4. Tear production: With the aid of some orange staining and a strip of paper, the production of tears can be measured accurately.

5. Fine examination of the surface: the cornea comes under huge magnification and spectacular detail when seen through a slit lamp. In addition to corneal abrasions, foreign bodies, or ulcerations, one can also see the state of the mebothian glands on each edge of the eyelids. A common cause of dry eyes occurs when these glands get plugged with dry wax, and effectively “scratch” the eyes every time one blinks. Invisible on regular clinical exam, these are easily detected under proper magnification. Treatment can be as simple as warm compresses to melt the waxy deposits.

6. State of the lens: cataracts (fogging of the eye’s lens) are effectively invisible in their early stages unless one uses proper lighting and magnification from a slit lamp.

7. Retinal damage: Without proper dilation, the full retina is difficult to visualize. With the proper modern equipment not only can one see the retina better, but further tests can be done where trouble is found. For example, computerized machines can test for retinal thinning, visual field “blind spots”, and photographic measurements of the optic nerve and other key areas.

So to get a modern screening of your own eyes, it is best to see an optometrist every couple of years, as a base line for adults.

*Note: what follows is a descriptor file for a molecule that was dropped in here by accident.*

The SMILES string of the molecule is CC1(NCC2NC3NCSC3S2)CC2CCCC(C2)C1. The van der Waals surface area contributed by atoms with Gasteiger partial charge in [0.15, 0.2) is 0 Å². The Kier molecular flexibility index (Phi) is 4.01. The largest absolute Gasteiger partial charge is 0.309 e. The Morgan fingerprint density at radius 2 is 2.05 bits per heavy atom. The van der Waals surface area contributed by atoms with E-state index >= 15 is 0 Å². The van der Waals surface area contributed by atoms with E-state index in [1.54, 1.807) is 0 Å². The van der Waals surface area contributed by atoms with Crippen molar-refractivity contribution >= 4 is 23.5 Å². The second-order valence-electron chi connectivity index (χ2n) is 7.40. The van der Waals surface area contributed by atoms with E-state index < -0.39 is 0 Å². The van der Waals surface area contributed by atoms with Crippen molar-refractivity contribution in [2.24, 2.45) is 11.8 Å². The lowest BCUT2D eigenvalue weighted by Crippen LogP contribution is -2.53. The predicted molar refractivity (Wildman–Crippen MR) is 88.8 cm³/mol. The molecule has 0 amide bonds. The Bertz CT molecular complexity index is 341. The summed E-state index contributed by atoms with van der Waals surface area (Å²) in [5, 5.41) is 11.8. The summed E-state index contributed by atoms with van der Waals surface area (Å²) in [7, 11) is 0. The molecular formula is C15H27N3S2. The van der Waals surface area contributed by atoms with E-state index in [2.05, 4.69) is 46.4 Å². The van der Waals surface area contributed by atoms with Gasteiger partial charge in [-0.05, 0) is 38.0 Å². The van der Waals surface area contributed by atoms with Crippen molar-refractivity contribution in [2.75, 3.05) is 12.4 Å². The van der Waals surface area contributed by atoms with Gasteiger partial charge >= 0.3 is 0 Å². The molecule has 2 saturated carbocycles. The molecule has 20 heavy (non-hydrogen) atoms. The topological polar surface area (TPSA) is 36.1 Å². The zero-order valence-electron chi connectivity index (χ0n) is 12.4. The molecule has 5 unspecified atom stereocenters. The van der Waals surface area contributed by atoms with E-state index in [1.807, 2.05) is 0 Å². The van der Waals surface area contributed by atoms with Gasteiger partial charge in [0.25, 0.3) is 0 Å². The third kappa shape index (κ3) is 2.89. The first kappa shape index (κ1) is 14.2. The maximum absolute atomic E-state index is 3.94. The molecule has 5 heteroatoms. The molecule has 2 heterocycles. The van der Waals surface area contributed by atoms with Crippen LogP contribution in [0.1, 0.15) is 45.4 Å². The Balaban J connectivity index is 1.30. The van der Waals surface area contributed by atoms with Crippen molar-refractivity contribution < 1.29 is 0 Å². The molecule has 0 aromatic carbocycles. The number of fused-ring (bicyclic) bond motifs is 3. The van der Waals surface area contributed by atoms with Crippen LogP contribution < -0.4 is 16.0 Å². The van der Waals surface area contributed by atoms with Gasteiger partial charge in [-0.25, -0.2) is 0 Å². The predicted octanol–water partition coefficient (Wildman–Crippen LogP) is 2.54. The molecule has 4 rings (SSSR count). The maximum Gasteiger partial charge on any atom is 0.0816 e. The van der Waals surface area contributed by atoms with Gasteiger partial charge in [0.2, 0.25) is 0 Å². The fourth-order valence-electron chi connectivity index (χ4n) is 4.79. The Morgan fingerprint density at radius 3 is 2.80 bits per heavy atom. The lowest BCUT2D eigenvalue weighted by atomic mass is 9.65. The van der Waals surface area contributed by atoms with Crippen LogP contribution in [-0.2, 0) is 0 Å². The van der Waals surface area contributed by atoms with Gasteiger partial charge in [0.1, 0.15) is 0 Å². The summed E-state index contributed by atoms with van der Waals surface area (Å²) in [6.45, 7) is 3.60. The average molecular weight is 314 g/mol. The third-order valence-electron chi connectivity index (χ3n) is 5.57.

If any problems are found, then further investigations at more frequent intervals might be suggested, or further assessments could be recommended with an opthalmologist. But do not think that the old-fashioned eye exam from your doctor will prevent or detect most eye diseases. Please get your eyes checked the new-fashioned way!



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Avoid That "Postural Challenge" In Your Later Years!

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The human body was built for “hunting and gathering”, not “hunt-and-peck” typing. Our DNA and our evolution is built on movement. However, we now have invented a work form that is virtually movement-free: the modern office. Instead of walking, foraging and farming, we now sit all day, with tense fingers poised over keyboards, and our eyes straining to read back-lit images. an image of poor posture in the workplace By the end of the day, our shoulders are up around our ears, our necks are craned forward, and our noses are almost touching our screens. Our legs are folded like a card table, and our arms and wrists are stiff from their tense day of hovering over the mouse or keyboard.